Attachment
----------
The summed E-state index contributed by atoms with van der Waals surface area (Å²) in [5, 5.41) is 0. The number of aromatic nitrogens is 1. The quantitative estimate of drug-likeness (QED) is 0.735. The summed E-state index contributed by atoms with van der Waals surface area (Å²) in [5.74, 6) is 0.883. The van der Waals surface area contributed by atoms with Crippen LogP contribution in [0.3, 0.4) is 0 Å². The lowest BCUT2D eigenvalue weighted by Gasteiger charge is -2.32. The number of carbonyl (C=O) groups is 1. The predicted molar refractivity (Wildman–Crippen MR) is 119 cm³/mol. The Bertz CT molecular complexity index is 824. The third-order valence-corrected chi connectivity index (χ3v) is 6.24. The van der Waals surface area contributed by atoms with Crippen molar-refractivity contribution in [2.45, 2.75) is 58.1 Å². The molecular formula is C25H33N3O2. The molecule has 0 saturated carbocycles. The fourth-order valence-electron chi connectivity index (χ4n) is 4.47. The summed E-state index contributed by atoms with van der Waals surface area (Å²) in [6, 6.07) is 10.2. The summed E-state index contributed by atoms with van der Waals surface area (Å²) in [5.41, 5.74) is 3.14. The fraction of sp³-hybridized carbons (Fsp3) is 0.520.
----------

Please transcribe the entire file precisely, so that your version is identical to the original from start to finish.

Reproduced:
The summed E-state index contributed by atoms with van der Waals surface area (Å²) in [5, 5.41) is 0. The number of aromatic nitrogens is 1. The quantitative estimate of drug-likeness (QED) is 0.735. The summed E-state index contributed by atoms with van der Waals surface area (Å²) in [5.74, 6) is 0.883. The van der Waals surface area contributed by atoms with Crippen LogP contribution in [0.3, 0.4) is 0 Å². The lowest BCUT2D eigenvalue weighted by Gasteiger charge is -2.32. The number of carbonyl (C=O) groups is 1. The predicted molar refractivity (Wildman–Crippen MR) is 119 cm³/mol. The Bertz CT molecular complexity index is 824. The third-order valence-corrected chi connectivity index (χ3v) is 6.24. The van der Waals surface area contributed by atoms with Crippen molar-refractivity contribution in [2.45, 2.75) is 58.1 Å². The molecular formula is C25H33N3O2. The molecule has 0 saturated carbocycles. The fourth-order valence-electron chi connectivity index (χ4n) is 4.47. The summed E-state index contributed by atoms with van der Waals surface area (Å²) in [6, 6.07) is 10.2. The summed E-state index contributed by atoms with van der Waals surface area (Å²) in [5.41, 5.74) is 3.14. The fraction of sp³-hybridized carbons (Fsp3) is 0.520.